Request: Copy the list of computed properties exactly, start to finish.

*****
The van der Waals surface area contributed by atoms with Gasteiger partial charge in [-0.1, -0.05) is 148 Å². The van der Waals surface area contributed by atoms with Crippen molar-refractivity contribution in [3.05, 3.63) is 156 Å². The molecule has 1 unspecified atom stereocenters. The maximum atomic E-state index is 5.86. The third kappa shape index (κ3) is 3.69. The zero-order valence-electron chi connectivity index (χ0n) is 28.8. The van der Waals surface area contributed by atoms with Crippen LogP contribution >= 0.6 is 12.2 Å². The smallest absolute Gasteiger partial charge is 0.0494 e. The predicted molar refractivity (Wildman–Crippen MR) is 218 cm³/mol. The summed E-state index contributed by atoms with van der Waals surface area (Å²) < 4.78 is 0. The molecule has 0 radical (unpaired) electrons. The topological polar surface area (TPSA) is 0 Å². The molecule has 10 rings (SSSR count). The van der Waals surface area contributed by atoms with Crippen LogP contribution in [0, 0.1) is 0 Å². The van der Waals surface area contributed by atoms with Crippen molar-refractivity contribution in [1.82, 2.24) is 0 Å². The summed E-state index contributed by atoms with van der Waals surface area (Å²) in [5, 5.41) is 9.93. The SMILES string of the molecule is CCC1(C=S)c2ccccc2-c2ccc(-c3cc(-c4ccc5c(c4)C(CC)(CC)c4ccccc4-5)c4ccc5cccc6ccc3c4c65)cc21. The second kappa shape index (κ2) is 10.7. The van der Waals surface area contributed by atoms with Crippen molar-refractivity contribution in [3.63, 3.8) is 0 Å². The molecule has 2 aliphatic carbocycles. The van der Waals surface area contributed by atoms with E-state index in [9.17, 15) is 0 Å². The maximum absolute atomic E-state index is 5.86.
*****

The van der Waals surface area contributed by atoms with Gasteiger partial charge in [-0.1, -0.05) is 148 Å². The van der Waals surface area contributed by atoms with Crippen molar-refractivity contribution in [3.05, 3.63) is 156 Å². The molecule has 1 unspecified atom stereocenters. The maximum atomic E-state index is 5.86. The third kappa shape index (κ3) is 3.69. The zero-order valence-electron chi connectivity index (χ0n) is 28.8. The van der Waals surface area contributed by atoms with Crippen LogP contribution >= 0.6 is 12.2 Å². The smallest absolute Gasteiger partial charge is 0.0494 e. The predicted molar refractivity (Wildman–Crippen MR) is 218 cm³/mol. The summed E-state index contributed by atoms with van der Waals surface area (Å²) < 4.78 is 0. The molecule has 0 radical (unpaired) electrons. The topological polar surface area (TPSA) is 0 Å². The molecule has 10 rings (SSSR count). The van der Waals surface area contributed by atoms with Crippen LogP contribution in [0, 0.1) is 0 Å². The van der Waals surface area contributed by atoms with Crippen molar-refractivity contribution in [1.82, 2.24) is 0 Å². The summed E-state index contributed by atoms with van der Waals surface area (Å²) in [5, 5.41) is 9.93. The SMILES string of the molecule is CCC1(C=S)c2ccccc2-c2ccc(-c3cc(-c4ccc5c(c4)C(CC)(CC)c4ccccc4-5)c4ccc5cccc6ccc3c4c65)cc21. The second kappa shape index (κ2) is 10.7. The van der Waals surface area contributed by atoms with Crippen molar-refractivity contribution in [3.63, 3.8) is 0 Å². The molecule has 2 aliphatic carbocycles. The van der Waals surface area contributed by atoms with E-state index in [9.17, 15) is 0 Å². The maximum absolute atomic E-state index is 5.86.